For instance, 78 per cent of people see the Internet as helping us to communicate better, but 68 per cent also feel it makes us less likely to speak to each other face-to-face. 69per cent think the internet helps businesses to sell their products and services, while 53 per cent think it forces local shops to compete against larger companies online.

It’s often hard to see the causality in these trade-offs. At what point does my online shopping tip my high street into decline? When do I notice that I’ve joined another WhatsApp group but haven’t said hello to my neighbour?

When given clear choices, the public was clear in its response.  

We asked how they would feel if an online retailer offered free one-day delivery for lower income families, but this resulted in local shops closing down - 69 per cent found this unacceptable. Or if their bank invested more in combating fraud and cyber crime, but closed their local branch - 61 per cent said it was unacceptable. Or if their council made savings by putting services online and cut council tax as a result, but some people would find it hard to access these services - 56 per cent found it unacceptable.

It seems people are not prepared to see innovation at any price - and not at the expense of their local communities. The poorest find these trade offs least acceptable.

Correcting the course of technology in Britain does not need to mean taking backwards steps and becoming an anti-innovation zone.

A clearer regulatory environment would support positive, responsible change that supports our society, not just the ambition of a few corporations.

Some clarity about our relationship with web services would be a good start. 60 per cent of people Doteveryone spoke to believed there should be an independent body they can turn to when things go wrong online; 89 per cent would like terms and conditions to be clearer, and 47% feel they have no choice but to sign up to services, even when they have concerns.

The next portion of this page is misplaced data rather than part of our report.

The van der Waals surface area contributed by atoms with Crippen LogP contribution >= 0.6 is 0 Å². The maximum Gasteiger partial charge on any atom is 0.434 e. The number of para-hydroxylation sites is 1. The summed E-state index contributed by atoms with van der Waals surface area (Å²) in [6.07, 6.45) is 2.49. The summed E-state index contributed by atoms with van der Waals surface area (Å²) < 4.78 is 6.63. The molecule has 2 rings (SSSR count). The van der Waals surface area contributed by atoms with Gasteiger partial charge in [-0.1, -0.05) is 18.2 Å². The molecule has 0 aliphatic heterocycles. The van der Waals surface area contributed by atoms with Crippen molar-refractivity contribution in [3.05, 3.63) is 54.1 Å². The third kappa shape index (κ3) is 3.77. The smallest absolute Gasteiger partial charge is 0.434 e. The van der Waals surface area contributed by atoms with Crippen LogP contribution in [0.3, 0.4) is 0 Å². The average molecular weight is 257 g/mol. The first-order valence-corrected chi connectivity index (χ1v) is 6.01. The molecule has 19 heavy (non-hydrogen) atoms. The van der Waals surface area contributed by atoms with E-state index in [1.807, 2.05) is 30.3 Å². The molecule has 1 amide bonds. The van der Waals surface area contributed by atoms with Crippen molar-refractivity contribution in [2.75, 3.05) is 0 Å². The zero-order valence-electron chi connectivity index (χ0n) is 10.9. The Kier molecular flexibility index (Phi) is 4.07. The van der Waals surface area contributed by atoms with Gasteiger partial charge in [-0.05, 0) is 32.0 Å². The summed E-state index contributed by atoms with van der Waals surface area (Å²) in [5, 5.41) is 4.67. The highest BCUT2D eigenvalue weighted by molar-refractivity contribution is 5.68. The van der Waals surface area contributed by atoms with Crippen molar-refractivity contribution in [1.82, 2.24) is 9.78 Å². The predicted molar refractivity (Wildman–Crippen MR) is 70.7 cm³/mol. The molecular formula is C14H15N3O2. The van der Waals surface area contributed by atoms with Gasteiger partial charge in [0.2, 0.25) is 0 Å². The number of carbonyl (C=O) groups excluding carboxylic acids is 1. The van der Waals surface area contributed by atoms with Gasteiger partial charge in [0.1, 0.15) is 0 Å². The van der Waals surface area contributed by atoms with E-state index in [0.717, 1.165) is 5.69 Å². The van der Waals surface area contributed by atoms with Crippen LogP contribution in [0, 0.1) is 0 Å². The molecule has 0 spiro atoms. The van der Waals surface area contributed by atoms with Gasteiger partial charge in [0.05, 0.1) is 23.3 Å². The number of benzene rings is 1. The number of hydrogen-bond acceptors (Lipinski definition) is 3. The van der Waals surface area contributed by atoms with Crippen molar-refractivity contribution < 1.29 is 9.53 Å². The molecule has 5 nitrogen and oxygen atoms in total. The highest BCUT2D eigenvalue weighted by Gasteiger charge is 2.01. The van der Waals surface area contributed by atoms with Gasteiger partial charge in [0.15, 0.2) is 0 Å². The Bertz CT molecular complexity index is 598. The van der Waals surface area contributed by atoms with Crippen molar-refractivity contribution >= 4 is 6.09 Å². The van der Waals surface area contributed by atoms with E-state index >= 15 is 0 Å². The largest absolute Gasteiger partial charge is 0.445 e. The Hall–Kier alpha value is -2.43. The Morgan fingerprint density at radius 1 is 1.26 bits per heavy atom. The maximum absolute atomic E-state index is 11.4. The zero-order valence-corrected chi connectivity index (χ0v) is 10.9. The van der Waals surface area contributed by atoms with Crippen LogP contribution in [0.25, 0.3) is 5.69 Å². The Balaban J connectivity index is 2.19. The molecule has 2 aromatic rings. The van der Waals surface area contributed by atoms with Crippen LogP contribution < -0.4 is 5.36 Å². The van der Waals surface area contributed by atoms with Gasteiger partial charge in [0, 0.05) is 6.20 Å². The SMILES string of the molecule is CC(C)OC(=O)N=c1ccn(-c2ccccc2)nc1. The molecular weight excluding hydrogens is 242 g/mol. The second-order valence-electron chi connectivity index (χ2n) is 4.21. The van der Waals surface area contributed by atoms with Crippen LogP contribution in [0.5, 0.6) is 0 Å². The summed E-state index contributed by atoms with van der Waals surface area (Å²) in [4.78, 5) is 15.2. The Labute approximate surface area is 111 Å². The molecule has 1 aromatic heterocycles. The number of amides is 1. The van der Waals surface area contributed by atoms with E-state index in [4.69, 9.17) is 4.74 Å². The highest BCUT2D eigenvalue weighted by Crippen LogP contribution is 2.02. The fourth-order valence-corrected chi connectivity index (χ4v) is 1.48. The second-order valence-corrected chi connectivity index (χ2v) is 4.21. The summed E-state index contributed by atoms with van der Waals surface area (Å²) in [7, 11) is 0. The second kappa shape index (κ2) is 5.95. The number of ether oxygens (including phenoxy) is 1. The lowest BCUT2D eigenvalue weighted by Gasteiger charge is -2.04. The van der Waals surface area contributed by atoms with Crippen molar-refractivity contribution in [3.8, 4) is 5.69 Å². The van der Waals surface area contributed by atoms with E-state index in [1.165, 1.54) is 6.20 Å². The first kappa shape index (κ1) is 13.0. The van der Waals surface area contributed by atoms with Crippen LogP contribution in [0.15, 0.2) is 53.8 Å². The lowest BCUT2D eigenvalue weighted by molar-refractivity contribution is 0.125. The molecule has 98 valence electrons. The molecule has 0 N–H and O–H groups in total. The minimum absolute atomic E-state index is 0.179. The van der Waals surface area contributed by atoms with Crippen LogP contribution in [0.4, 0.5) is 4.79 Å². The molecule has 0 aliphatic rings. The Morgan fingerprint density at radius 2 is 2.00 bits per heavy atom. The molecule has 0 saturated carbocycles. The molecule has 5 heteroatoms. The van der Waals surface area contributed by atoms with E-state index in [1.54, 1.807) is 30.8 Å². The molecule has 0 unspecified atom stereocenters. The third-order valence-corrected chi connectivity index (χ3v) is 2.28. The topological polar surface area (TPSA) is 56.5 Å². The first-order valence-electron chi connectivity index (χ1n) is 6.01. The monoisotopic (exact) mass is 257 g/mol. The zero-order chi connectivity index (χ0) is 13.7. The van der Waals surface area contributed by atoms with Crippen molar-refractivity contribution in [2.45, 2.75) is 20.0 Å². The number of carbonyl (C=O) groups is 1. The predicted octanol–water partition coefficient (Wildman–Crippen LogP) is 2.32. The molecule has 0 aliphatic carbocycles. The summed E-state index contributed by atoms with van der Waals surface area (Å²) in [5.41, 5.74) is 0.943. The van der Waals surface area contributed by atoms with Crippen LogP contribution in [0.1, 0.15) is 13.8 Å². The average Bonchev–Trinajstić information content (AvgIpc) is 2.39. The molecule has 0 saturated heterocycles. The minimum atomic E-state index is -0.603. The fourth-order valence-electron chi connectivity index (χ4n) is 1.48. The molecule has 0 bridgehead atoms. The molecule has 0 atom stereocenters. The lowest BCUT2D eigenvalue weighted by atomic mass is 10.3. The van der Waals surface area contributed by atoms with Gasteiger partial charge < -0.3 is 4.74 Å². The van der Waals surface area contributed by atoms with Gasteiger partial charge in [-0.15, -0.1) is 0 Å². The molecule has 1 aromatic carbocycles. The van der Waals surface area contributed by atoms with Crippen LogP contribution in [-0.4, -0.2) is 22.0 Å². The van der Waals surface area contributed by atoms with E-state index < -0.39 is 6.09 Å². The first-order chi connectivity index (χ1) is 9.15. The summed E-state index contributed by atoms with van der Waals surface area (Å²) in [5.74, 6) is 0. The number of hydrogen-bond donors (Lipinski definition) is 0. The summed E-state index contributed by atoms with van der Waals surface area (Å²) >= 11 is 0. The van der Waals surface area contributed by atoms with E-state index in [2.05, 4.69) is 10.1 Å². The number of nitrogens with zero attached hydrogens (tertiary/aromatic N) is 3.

Technology regulation is complicated and fragmentary. Ofcom and the under-resourced Information Commissioner’s Office, provide some answers,but they are not sufficient to regulate the myriad effects of social media, let alone the changes that new technologies like self-driving cars will bring. There needs to be a revolution in government, but at present as consumers and citizens we can’t advocate for that. We need a body that represents us, listens to our concern and gives us a voice.

And the British public also needs to feel empowered, so we can all make better choices - adults and children alike need different kinds of understanding and capability to navigate the digital world. It is not about being able to code: it is about being able to cope.

Public Health England exists to protect and improve the nation’s health and well-being, and reduce health inequalities. Perhaps we need a digital equivalent, to protect and improve our digital health and well-being, and reduce digital inequalities.

As a society, we should not have to continually respond and adapt to the demands of the big corporations: we should also make demands of them - and we need confidence, a voice, and representation to begin to do that.

Rachel Coldicutt is chief executive of Doteveryone.